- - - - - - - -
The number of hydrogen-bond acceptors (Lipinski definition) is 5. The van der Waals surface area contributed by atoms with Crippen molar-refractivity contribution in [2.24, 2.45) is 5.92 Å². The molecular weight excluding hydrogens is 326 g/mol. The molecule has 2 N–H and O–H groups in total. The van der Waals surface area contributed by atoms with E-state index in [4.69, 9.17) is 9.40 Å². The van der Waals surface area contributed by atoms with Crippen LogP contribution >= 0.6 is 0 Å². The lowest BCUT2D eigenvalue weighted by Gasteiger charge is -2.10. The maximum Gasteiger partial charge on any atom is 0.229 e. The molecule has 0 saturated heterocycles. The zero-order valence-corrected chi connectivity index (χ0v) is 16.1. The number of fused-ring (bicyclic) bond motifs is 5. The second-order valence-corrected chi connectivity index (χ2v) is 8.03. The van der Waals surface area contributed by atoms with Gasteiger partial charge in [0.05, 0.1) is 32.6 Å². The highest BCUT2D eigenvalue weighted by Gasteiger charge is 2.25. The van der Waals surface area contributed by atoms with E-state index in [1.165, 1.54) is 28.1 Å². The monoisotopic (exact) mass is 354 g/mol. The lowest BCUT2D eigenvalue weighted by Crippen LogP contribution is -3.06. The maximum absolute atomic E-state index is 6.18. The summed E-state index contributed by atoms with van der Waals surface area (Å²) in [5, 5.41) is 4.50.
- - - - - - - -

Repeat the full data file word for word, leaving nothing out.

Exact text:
The number of hydrogen-bond acceptors (Lipinski definition) is 5. The van der Waals surface area contributed by atoms with Crippen molar-refractivity contribution in [2.24, 2.45) is 5.92 Å². The molecular weight excluding hydrogens is 326 g/mol. The molecule has 2 N–H and O–H groups in total. The van der Waals surface area contributed by atoms with E-state index in [4.69, 9.17) is 9.40 Å². The van der Waals surface area contributed by atoms with Crippen LogP contribution >= 0.6 is 0 Å². The lowest BCUT2D eigenvalue weighted by Gasteiger charge is -2.10. The maximum Gasteiger partial charge on any atom is 0.229 e. The molecule has 0 saturated heterocycles. The zero-order valence-corrected chi connectivity index (χ0v) is 16.1. The number of fused-ring (bicyclic) bond motifs is 5. The second-order valence-corrected chi connectivity index (χ2v) is 8.03. The van der Waals surface area contributed by atoms with Gasteiger partial charge in [0.05, 0.1) is 32.6 Å². The highest BCUT2D eigenvalue weighted by Gasteiger charge is 2.25. The van der Waals surface area contributed by atoms with E-state index in [1.165, 1.54) is 28.1 Å². The monoisotopic (exact) mass is 354 g/mol. The lowest BCUT2D eigenvalue weighted by Crippen LogP contribution is -3.06. The maximum absolute atomic E-state index is 6.18. The summed E-state index contributed by atoms with van der Waals surface area (Å²) in [5, 5.41) is 4.50.